Dictionaries and encyclopedias of music
- James B. Coover
- and John C. Franklin
In a charmingly ironic mixture of self-deprecation and pride, Samuel Johnson began the magnificent preface to his famous Dictionary (1755) with these words:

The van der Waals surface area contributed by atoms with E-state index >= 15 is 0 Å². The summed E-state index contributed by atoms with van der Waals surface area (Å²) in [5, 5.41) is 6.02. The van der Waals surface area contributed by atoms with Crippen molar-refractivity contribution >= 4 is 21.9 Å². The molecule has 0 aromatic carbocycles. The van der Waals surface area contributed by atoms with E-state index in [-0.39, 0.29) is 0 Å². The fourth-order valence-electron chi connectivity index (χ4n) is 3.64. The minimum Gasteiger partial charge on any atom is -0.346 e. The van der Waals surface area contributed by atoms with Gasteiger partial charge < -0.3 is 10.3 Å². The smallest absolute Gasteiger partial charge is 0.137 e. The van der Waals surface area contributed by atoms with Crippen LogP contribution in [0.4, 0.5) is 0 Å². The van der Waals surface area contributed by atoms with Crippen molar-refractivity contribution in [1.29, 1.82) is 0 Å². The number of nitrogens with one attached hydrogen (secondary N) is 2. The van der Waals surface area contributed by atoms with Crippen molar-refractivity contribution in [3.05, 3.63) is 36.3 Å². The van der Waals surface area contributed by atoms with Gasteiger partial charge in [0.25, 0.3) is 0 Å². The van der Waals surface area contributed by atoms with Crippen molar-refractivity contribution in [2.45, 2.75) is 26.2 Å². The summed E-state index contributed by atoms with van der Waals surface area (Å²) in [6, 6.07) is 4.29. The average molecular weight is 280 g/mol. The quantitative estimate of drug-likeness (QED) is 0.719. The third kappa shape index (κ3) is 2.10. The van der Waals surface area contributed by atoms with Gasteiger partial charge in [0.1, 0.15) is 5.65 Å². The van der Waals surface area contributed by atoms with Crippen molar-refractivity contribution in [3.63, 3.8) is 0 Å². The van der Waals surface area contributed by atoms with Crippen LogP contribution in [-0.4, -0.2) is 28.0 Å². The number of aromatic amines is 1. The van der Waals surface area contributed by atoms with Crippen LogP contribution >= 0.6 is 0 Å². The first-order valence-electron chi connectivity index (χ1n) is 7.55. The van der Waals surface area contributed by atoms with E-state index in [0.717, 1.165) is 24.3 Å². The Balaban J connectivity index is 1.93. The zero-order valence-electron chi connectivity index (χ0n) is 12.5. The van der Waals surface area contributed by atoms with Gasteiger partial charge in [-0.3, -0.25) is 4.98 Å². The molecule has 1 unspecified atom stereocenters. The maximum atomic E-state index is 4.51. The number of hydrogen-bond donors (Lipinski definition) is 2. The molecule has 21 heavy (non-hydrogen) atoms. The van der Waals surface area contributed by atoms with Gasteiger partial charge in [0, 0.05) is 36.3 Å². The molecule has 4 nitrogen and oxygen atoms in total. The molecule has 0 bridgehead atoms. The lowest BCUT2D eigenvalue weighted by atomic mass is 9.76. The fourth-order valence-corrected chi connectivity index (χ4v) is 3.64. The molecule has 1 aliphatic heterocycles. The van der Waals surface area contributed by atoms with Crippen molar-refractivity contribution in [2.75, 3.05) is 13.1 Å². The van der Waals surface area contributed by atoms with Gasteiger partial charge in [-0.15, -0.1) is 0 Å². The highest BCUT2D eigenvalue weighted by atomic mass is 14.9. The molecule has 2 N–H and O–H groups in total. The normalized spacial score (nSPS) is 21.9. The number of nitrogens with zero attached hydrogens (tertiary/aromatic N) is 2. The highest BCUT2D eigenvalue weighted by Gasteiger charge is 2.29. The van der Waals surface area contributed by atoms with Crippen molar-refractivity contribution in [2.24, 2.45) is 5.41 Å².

It is the fate of those who toil at the lowest employments of life, to be rather driven by the fear of evil, than attracted by the prospects of good; to be exposed to censure, without hope of praise; to be disgraced by miscarriage, or punished for neglect, where success would have been without applause, and diligence without reward. Among these unhappy mortals is the writer of dictionaries …. Every other author may aspire to praise; the lexicographer can only hope to escape reproach, and even this negative recompense has been yet granted to very few....